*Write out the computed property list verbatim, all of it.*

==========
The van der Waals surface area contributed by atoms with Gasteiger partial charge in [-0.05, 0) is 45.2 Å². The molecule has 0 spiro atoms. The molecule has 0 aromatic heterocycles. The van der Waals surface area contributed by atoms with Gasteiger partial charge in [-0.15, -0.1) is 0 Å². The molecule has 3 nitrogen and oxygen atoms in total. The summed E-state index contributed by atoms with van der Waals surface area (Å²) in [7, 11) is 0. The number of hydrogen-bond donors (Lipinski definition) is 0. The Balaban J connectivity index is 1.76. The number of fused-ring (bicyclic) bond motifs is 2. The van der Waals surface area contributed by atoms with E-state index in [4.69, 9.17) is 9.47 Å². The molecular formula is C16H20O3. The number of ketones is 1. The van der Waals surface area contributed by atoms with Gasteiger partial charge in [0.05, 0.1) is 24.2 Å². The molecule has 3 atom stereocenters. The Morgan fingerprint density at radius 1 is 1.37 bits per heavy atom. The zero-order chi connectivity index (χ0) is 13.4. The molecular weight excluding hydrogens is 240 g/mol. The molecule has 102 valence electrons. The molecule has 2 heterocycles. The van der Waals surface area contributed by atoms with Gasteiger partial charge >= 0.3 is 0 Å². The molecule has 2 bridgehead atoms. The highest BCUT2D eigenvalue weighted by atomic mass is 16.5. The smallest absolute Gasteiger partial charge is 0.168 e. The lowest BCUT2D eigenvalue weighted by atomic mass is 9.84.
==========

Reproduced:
The van der Waals surface area contributed by atoms with Gasteiger partial charge in [-0.05, 0) is 45.2 Å². The molecule has 0 spiro atoms. The molecule has 0 aromatic heterocycles. The van der Waals surface area contributed by atoms with Gasteiger partial charge in [-0.15, -0.1) is 0 Å². The molecule has 3 nitrogen and oxygen atoms in total. The summed E-state index contributed by atoms with van der Waals surface area (Å²) in [7, 11) is 0. The number of hydrogen-bond donors (Lipinski definition) is 0. The Balaban J connectivity index is 1.76. The number of fused-ring (bicyclic) bond motifs is 2. The van der Waals surface area contributed by atoms with E-state index in [4.69, 9.17) is 9.47 Å². The molecular formula is C16H20O3. The number of ketones is 1. The van der Waals surface area contributed by atoms with Gasteiger partial charge in [0.05, 0.1) is 24.2 Å². The molecule has 3 atom stereocenters. The Morgan fingerprint density at radius 1 is 1.37 bits per heavy atom. The zero-order chi connectivity index (χ0) is 13.4. The molecular weight excluding hydrogens is 240 g/mol. The molecule has 102 valence electrons. The molecule has 2 heterocycles. The van der Waals surface area contributed by atoms with Gasteiger partial charge >= 0.3 is 0 Å². The molecule has 2 bridgehead atoms. The highest BCUT2D eigenvalue weighted by atomic mass is 16.5. The smallest absolute Gasteiger partial charge is 0.168 e. The lowest BCUT2D eigenvalue weighted by atomic mass is 9.84.